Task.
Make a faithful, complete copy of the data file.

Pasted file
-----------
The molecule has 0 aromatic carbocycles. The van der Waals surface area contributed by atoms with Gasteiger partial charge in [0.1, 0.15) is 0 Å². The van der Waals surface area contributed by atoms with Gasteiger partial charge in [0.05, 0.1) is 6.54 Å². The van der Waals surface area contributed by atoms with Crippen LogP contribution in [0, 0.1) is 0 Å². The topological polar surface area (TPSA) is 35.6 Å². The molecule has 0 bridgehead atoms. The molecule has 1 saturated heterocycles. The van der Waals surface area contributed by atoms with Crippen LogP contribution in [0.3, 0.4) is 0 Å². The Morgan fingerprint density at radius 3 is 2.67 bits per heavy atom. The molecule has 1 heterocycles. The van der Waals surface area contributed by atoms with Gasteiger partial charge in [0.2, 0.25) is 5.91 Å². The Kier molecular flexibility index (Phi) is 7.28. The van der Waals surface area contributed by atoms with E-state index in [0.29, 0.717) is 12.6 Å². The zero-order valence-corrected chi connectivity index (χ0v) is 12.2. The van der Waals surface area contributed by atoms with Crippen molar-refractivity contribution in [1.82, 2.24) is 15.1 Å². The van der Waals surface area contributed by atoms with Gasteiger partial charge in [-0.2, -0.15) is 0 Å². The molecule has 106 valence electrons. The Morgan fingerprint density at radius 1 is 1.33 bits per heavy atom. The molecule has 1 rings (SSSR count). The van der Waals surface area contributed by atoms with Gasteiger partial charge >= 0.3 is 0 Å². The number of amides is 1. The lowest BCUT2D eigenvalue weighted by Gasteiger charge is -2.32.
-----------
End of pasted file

The molecule has 0 aromatic carbocycles. The van der Waals surface area contributed by atoms with Gasteiger partial charge in [0.1, 0.15) is 0 Å². The van der Waals surface area contributed by atoms with Gasteiger partial charge in [0.05, 0.1) is 6.54 Å². The van der Waals surface area contributed by atoms with Crippen LogP contribution in [0, 0.1) is 0 Å². The topological polar surface area (TPSA) is 35.6 Å². The molecule has 0 bridgehead atoms. The molecule has 1 saturated heterocycles. The van der Waals surface area contributed by atoms with Crippen LogP contribution in [0.3, 0.4) is 0 Å². The Morgan fingerprint density at radius 3 is 2.67 bits per heavy atom. The molecule has 1 heterocycles. The van der Waals surface area contributed by atoms with Gasteiger partial charge in [0.2, 0.25) is 5.91 Å². The Kier molecular flexibility index (Phi) is 7.28. The van der Waals surface area contributed by atoms with E-state index in [0.29, 0.717) is 12.6 Å². The zero-order valence-corrected chi connectivity index (χ0v) is 12.2. The van der Waals surface area contributed by atoms with Crippen molar-refractivity contribution in [1.82, 2.24) is 15.1 Å². The van der Waals surface area contributed by atoms with Gasteiger partial charge in [-0.2, -0.15) is 0 Å². The molecule has 106 valence electrons. The Morgan fingerprint density at radius 1 is 1.33 bits per heavy atom. The molecule has 1 rings (SSSR count). The van der Waals surface area contributed by atoms with Gasteiger partial charge >= 0.3 is 0 Å². The number of amides is 1. The lowest BCUT2D eigenvalue weighted by Gasteiger charge is -2.32.